Today, the Chancellor, Alistair Darling, stood up at the Labour Party conference in Brighton and had a go at the bankers and their bonuses. So far, so populist. Pointing at naughty bankers, who do deserve to be brought down a peg or two, is simple legerdemain, making sure we don’t see that it is the neoliberalism incarnate in Thatcherism and Blairism that has been the driving force behind this chaos in the UK. We got our MPs expenses scandal (no progress is being made by the flimsy legislation that has come in to deal with the issue), but we haven’t been allowed to analyse the Government economic mismanagement scandal.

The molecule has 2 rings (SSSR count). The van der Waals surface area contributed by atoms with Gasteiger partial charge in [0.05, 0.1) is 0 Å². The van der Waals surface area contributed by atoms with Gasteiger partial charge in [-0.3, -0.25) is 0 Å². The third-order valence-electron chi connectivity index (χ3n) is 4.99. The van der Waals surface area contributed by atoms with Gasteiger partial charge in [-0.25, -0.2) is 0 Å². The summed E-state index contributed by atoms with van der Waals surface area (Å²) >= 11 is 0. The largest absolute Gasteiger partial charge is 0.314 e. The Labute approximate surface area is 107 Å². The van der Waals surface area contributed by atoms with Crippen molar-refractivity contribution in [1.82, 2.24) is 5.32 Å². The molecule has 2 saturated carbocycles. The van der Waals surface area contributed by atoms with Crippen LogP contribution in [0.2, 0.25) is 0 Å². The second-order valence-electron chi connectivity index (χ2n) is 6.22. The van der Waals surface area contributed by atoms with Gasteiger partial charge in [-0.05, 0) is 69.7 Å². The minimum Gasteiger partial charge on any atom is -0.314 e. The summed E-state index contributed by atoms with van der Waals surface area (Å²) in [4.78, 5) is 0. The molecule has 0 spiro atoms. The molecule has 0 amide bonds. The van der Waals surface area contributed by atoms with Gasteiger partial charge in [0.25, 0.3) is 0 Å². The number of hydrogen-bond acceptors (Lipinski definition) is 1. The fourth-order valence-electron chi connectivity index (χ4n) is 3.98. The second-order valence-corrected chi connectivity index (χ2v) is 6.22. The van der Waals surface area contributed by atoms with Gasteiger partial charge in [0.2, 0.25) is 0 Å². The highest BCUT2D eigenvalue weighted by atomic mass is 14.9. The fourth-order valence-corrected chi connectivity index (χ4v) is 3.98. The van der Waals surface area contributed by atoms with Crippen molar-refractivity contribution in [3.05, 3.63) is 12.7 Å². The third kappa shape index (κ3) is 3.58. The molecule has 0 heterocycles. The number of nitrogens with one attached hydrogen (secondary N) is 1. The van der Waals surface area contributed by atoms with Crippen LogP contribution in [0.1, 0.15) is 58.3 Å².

A long time ago, I read that money is the second most talked about issue in the gospels (after the kingdom of heaven). Christian moralising is so often hung up on sex, it has no energy left to deal with what seems to me to be Jesus’ bigger issue, Mammon. He is the personification of pelf and lucre. Stock markets have become his temples, bankers his priests, economists are his theologians. Their doctrines are ineffable and inscrutable, keeping us in the pews unaware of what they were up to. The more we ask the question ‘what is money?’, the more we realise that it is an abstract social agreement we no longer comprehend. Money actually isn’t any one thing, but a whole set of related ideas; it doesn’t exist in a coin or banknote, but they are just symbols of money. Doesn’t the whole thing sound not a little theological? Continue reading